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The Book of Ruth: An Alternative to the Hobbesian World of Judges

The book of Ruth, traditionally read on the upcoming holiday of Shavuot, contains no reference to sin, divine retribution, repentance, or other typical biblical themes. It is, Sarah Rindner writes, “unusually sweet,” its narrative built on acts of human kindness: the title character’s devotion to her former mother-in-law Naomi, Naomi’s devotion to her, and Boaz’s kindness to the two of them. Examining the numerous implicit references to other biblical books in Ruth, Rindner elucidates the message:

Goodness prevails in [Ruth], but not at the cost of totally effacing the tragic qualities that are present in both life and the Bible. . . .

[A]t the start of the book we learn that it takes place “in the days when the judges judged,” a direct allusion to the book of Judges. Judges depicts one offensive or ugly event after another, with increasing intensity, until the book concludes with [a] statement [that has appeared thrice in the preceding chapters] linking this state of affairs to a lack of central political leadership: “in those days there was no king in Israel, every man did what was right in his own eyes.” Although the book of Ruth is set in this historical moment, the lack of centralized political authority does not prevent its characters from displaying responsibility toward one another and fulfilling lofty ethical imperatives.

In the end, the book also invokes [the imminent arrival of biblical] kingship—due to Ruth and Boaz’s virtue they merit to be the progenitors of the Davidic dynasty. It thus represents a counter-narrative to the book of Judges—it presents kingship as a consequence of a chain of goodness, not as a Hobbesian solution to the people’s moral depravity.

Read more at Book of Books

More about: Book of Judges, Book of Ruth, Hebrew Bible, Religion & Holidays, Shavuot, Thomas Hobbes

The Palestinian National Movement Has Reached a Point of Crisis

With Hamas having failed to achieve anything through several weeks of demonstrations and violence, and Mahmoud Abbas reduced to giving rambling anti-Semitic speeches, Palestinian aspirations seem to have hit a brick wall. Elliott Abrams explains:

[Neither] Fatah [nor] Hamas offers Palestinians a practical program for national independence. . . . [The current situation] leaves Palestinians high and dry, with no way forward at all. Whatever the criticism of the “occupation,” Israelis will certainly not abandon the West Bank to chaos or to a possible Hamas takeover. Today the establishment of a sovereign Palestinian state is simply too dangerous to Israel and to Jordan to be contemplated. . . . There are only two other options. The first is the “one-state solution,” meaning union with Israel; but that is a nonstarter that Israel will reject no matter who is its prime minister. The other option is some kind of eventual link to Jordan.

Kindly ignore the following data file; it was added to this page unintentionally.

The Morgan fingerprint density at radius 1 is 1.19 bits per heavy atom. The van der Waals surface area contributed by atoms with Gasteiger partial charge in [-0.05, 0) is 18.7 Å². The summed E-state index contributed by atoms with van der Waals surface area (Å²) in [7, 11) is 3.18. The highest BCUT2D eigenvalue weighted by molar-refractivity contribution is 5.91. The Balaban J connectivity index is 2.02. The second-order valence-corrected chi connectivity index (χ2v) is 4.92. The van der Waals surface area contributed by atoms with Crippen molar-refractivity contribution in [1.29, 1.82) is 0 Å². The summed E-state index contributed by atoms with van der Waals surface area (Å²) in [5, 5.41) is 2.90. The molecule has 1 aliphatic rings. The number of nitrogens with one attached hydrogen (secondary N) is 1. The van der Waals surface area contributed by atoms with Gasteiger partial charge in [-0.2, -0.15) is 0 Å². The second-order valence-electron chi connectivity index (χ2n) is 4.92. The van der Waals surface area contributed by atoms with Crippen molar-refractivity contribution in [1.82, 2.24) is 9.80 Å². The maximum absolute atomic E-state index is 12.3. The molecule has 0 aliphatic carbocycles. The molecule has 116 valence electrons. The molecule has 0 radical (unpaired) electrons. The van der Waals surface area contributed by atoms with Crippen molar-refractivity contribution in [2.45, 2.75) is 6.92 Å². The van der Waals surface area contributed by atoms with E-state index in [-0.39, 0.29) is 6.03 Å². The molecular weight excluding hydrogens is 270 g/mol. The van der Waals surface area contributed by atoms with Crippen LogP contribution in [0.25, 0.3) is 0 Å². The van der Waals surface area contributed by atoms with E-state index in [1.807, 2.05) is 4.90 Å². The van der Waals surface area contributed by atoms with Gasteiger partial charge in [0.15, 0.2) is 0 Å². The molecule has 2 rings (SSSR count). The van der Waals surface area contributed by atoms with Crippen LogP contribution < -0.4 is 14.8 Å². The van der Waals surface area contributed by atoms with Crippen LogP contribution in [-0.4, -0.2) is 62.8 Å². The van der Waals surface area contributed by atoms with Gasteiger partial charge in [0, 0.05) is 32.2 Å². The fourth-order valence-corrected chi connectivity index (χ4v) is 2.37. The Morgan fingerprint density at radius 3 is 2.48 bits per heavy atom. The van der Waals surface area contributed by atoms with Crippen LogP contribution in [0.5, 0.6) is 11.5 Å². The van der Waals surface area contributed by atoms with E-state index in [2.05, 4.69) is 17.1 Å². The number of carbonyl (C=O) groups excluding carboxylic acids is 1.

In polite diplomatic society, and in Palestinian public discourse, such a link cannot be mentioned. But younger people who visit there, Palestinians have explained to me, can see a society that is half-Palestinian and functions as an independent nation with a working system of law and order. Jordanians travel freely, rarely suffer from terrorism, and [can vote in regular] elections, even if power is ultimately concentrated in the royal palace. The kingdom has close relations with all the Sunni states and the West, and is at peace with Israel.

The fundamental question all this raises is what, in 2018, is the nature and objective of Palestinian nationalism. Is the goal sovereignty at all costs, no matter how long it takes and even if it is increasingly divorced from peace, prosperity, and personal freedom? Is “steadfastness” [in refusing to compromise with Israel] the greatest Palestinian virtue now and forever? These questions cannot be debated in either Gaza or the West Bank. But as Israel celebrates 70 years and the “occupation” is now more than a half-century old, how much longer can they be delayed? . . .

The catastrophic mishandling of Palestinian affairs by generations of leaders from Haj Amin al-Husseini (the pro-Nazi mufti of the British Mandate period) to Yasir Arafat and now to Mahmoud Abbas has been the true Palestinian Nakba.

Read more at Weekly Standard

More about: Gaza Strip, Hamas, Israel & Zionism, Jordan, Mahmoud Abbas, Palestinians